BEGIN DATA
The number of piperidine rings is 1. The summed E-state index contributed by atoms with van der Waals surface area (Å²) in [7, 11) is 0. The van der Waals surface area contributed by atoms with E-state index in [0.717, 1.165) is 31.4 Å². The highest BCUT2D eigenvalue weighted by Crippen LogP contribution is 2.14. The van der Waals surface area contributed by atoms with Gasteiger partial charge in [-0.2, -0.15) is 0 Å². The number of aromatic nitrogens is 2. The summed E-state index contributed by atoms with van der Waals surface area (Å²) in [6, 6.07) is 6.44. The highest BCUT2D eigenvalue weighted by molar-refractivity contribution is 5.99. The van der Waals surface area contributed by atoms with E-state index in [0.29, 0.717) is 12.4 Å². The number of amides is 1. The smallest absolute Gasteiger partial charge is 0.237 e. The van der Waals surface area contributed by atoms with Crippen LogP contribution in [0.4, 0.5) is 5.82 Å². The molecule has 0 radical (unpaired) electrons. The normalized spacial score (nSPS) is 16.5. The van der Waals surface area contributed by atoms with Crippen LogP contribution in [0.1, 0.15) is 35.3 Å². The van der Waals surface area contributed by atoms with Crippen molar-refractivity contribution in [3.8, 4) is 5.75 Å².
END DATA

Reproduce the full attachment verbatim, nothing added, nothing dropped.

The number of piperidine rings is 1. The summed E-state index contributed by atoms with van der Waals surface area (Å²) in [7, 11) is 0. The van der Waals surface area contributed by atoms with E-state index in [0.717, 1.165) is 31.4 Å². The highest BCUT2D eigenvalue weighted by Crippen LogP contribution is 2.14. The van der Waals surface area contributed by atoms with Gasteiger partial charge in [-0.2, -0.15) is 0 Å². The number of aromatic nitrogens is 2. The summed E-state index contributed by atoms with van der Waals surface area (Å²) in [6, 6.07) is 6.44. The highest BCUT2D eigenvalue weighted by molar-refractivity contribution is 5.99. The van der Waals surface area contributed by atoms with E-state index in [0.29, 0.717) is 12.4 Å². The number of amides is 1. The smallest absolute Gasteiger partial charge is 0.237 e. The van der Waals surface area contributed by atoms with Crippen LogP contribution in [0.4, 0.5) is 5.82 Å². The molecule has 0 radical (unpaired) electrons. The normalized spacial score (nSPS) is 16.5. The van der Waals surface area contributed by atoms with Crippen LogP contribution in [0.1, 0.15) is 35.3 Å². The van der Waals surface area contributed by atoms with Crippen molar-refractivity contribution in [3.8, 4) is 5.75 Å².